- Identify Triggers: Recognize situations, emotions, or people that increase the urge to engage in sexual behavior.
- Have a Response Strategy: Plan how to respond when faced with triggers, such as calling a supportive friend or engaging in a distracting activity. For additional information, listen to the Real Talk Recovery podcast with Brannon Patrick, a Therapy Utah co-founder and leading voice in the field of sex addiction.
Engaging in Healthy Activities
- Exercise: Regular physical activity can help reduce stress and produce positive mood-boosting endorphins.
- Hobbies and Interests: Pursue hobbies or learn new skills to redirect focus and gain a sense of achievement.
Establishing Healthy Boundaries
- Avoid High-Risk Situations: Steer clear of environments or individuals that may tempt or pressure you into old behaviors.
- Communicate Boundaries: Clearly communicate your needs and limits to those around you, including friends and family. Learn more about why saying “no” is OK.
Staying Focused on Recovery Goals
- Set Short-Term and Long-Term Goals: Establish achievable objectives that guide your recovery journey.
- Celebrate Milestones: Acknowledge and celebrate progress, no matter how small, to stay motivated.
Maintaining a Support Network
- Build Your Circle: Surround yourself with people who understand and support your recovery. Group therapy can give you access to a community of people who understand what you’re going through and connect you to thought leaders in the field of sex addiction recovery.
- Stay Connected: Regularly communicate with your support network for encouragement and accountability.
When to Seek Professional Help
You can’t do it all by yourself, and you don’t have to. Learning when to approach qualified mental health professionals is the first step to getting the tools and strategies you need to overcome sex addiction. Here’s what to look for:
Recognizing Severe Symptoms
- Disruption in Daily Life: When symptoms significantly interfere with work, relationships, or daily activities.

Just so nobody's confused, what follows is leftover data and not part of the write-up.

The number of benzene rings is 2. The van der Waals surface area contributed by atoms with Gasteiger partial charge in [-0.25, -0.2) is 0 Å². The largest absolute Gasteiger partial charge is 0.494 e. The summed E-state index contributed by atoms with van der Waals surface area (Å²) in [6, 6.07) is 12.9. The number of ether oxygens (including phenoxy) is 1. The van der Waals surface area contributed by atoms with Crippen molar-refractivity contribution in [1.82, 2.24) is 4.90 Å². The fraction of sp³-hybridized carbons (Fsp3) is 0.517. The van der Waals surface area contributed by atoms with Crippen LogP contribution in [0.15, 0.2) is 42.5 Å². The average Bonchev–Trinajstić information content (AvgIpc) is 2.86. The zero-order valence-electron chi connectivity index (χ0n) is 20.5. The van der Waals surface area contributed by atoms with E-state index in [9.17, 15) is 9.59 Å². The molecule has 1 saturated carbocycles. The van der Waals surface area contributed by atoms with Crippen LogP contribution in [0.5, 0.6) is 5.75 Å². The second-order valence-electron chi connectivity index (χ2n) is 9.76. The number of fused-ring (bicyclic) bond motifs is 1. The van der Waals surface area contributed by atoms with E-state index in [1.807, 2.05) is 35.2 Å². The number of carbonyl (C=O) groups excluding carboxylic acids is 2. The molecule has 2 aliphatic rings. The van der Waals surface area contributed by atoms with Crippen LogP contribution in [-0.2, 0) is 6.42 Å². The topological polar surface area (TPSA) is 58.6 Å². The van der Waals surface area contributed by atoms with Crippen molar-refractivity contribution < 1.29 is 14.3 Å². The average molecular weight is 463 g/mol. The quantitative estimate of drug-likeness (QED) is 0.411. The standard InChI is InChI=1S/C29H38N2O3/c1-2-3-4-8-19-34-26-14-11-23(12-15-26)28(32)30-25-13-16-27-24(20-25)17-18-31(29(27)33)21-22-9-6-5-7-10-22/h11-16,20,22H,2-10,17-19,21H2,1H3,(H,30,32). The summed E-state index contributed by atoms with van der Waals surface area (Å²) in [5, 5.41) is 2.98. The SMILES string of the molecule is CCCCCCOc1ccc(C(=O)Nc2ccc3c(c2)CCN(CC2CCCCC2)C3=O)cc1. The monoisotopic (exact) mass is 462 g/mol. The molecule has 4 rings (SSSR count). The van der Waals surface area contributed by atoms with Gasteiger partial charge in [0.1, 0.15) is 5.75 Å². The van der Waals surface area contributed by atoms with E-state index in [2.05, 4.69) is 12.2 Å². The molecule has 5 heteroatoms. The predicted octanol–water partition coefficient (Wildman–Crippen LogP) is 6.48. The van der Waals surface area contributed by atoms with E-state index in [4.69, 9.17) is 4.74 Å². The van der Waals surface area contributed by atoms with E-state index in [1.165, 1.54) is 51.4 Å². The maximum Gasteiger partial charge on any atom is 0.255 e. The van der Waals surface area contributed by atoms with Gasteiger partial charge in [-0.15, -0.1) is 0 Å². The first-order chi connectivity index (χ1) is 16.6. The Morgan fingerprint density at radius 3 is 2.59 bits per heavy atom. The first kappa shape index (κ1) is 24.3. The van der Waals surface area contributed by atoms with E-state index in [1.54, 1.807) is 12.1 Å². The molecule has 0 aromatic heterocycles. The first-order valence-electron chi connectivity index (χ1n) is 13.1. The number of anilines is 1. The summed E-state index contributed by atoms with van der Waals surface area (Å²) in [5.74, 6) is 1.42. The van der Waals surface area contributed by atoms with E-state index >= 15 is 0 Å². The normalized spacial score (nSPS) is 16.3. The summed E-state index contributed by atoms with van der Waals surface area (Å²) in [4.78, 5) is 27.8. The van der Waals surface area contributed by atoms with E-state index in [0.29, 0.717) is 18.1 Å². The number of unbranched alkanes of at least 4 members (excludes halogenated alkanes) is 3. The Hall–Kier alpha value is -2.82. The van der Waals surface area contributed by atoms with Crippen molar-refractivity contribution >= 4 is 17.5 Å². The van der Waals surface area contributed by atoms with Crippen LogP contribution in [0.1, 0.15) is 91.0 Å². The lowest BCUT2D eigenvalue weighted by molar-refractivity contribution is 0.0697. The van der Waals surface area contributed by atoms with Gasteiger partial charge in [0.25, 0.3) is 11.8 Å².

- Persistent Physical Symptoms: Ongoing physical discomfort or health issues related to withdrawal.
Mental Health Concerns
- Severe Mood Disturbances: Extreme mood swings, depression, or anxiety that are difficult to manage.
- Suicidal Thoughts: Any thoughts of self-harm or suicide warrant immediate professional intervention.
Inability to Manage Withdrawal Alone
- Relapse: Frequent relapses or inability to abstain from sexual behavior despite efforts.
- Overwhelming Cravings: When cravings become too intense to handle without assistance.
The Journey to Wellbeing with Therapy Utah
Recovery is a long-term process that involves developing coping mechanisms, identifying and managing stressors, and maintaining a healthy lifestyle. Strong support networks, including therapy with mental health professionals, is integral to successful recovery.
At Therapy Utah, we work to find an appropriate therapeutic match for each client so that you can build a productive connection with your therapist and create effective strategies for achieving your recovery based on mutual respect. Trust, warmth, and empathy have been shown to lead to better outcomes for therapy clients—even when confronting challenges as potentially severe as sex addiction.
Contact us to schedule an intake that will match you or a loved one with a therapist whose methods and communication style will be compassionate and productive. Recovering from sex addiction is possible—and we’re here to help.